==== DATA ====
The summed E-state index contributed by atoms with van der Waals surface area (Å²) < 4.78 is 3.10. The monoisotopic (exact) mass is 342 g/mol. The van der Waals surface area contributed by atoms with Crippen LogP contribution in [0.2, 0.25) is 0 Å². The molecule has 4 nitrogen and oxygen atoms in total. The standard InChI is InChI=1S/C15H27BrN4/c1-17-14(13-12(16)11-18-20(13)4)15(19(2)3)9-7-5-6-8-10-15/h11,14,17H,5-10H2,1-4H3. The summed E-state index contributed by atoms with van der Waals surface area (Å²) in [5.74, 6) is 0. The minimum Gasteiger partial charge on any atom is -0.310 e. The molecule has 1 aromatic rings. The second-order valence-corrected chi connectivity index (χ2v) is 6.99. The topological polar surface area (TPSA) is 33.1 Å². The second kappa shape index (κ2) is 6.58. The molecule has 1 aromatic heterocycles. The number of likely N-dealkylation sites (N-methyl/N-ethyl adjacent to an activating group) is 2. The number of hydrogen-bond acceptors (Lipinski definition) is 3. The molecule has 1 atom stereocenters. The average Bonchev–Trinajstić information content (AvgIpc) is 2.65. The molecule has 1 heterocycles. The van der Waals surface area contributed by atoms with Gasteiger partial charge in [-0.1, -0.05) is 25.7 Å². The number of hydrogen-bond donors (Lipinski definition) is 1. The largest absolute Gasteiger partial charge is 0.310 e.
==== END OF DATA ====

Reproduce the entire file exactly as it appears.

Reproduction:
The summed E-state index contributed by atoms with van der Waals surface area (Å²) < 4.78 is 3.10. The monoisotopic (exact) mass is 342 g/mol. The van der Waals surface area contributed by atoms with Crippen LogP contribution in [0.2, 0.25) is 0 Å². The molecule has 4 nitrogen and oxygen atoms in total. The standard InChI is InChI=1S/C15H27BrN4/c1-17-14(13-12(16)11-18-20(13)4)15(19(2)3)9-7-5-6-8-10-15/h11,14,17H,5-10H2,1-4H3. The summed E-state index contributed by atoms with van der Waals surface area (Å²) in [5.74, 6) is 0. The minimum Gasteiger partial charge on any atom is -0.310 e. The molecule has 1 aromatic rings. The second-order valence-corrected chi connectivity index (χ2v) is 6.99. The topological polar surface area (TPSA) is 33.1 Å². The second kappa shape index (κ2) is 6.58. The molecule has 1 aromatic heterocycles. The number of likely N-dealkylation sites (N-methyl/N-ethyl adjacent to an activating group) is 2. The number of hydrogen-bond acceptors (Lipinski definition) is 3. The molecule has 1 atom stereocenters. The average Bonchev–Trinajstić information content (AvgIpc) is 2.65. The molecule has 1 heterocycles. The van der Waals surface area contributed by atoms with Gasteiger partial charge in [-0.1, -0.05) is 25.7 Å². The number of hydrogen-bond donors (Lipinski definition) is 1. The largest absolute Gasteiger partial charge is 0.310 e.